Nowadays, the Enlightenment ideal of religious tolerance is taken for granted by many people: revolutions, which aim at proclaiming the separation of state and church, offering an agreement to divide people of believers and heretics in order to punish the latter and encourage the former.

“This sweet illusion yields to sweeter truth/ (For to a man a man is ever dearer/ Than any angel) you must not be angry/ To see our loved enthusiast exercised” (Lessing, 1:1, 4). Nathan’s dialogue with Daya shows the reader how Nathan treats to religion and how strong his faith in renunciation.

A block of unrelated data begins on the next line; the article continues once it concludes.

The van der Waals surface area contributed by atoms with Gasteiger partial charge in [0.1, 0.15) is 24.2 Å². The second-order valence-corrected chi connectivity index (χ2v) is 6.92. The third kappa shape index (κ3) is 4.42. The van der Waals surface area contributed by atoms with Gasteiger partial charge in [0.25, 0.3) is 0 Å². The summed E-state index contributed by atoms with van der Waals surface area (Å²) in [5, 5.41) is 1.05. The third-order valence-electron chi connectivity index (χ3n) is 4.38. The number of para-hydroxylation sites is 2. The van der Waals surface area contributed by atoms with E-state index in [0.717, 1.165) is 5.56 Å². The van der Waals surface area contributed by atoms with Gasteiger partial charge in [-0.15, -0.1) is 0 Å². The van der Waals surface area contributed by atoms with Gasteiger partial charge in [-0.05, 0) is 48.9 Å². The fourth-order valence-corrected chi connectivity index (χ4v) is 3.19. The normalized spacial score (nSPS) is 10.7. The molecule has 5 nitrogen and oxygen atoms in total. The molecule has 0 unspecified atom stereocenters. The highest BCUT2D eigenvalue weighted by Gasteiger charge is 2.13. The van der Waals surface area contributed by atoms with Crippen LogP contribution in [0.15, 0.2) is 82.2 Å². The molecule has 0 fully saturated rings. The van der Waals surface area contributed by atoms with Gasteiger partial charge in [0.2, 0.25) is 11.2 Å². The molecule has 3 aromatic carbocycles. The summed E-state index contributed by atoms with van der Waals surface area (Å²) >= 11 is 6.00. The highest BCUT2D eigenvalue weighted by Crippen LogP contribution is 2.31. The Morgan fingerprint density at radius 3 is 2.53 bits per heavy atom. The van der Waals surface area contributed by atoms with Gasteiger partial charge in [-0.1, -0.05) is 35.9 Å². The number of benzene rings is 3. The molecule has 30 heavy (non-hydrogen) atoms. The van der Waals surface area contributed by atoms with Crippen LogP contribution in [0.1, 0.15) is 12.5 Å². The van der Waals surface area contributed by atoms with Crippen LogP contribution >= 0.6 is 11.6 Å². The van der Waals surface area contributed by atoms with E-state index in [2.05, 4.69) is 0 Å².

He cannot accept the idea that people are less important in comparison to God and angels and that religious truth cannot become an external possession. Religious tolerance becomes the central theme in this play and makes Nathan takes considerable steps in order to demonstrate own interests, own truth, and own faith. He is a Jew, and nothing and even no one can change this truth.

In spite of the fact that he never was and will be a traditional Jew, he cannot change his faith. This faith comes from his fathers, and to change or to forget about it is similar to renunciation of his past and his roots: “there dwelt in east a man/who from a valued hand received a ring/ of endless worth” (Lessing, 3:2, 32).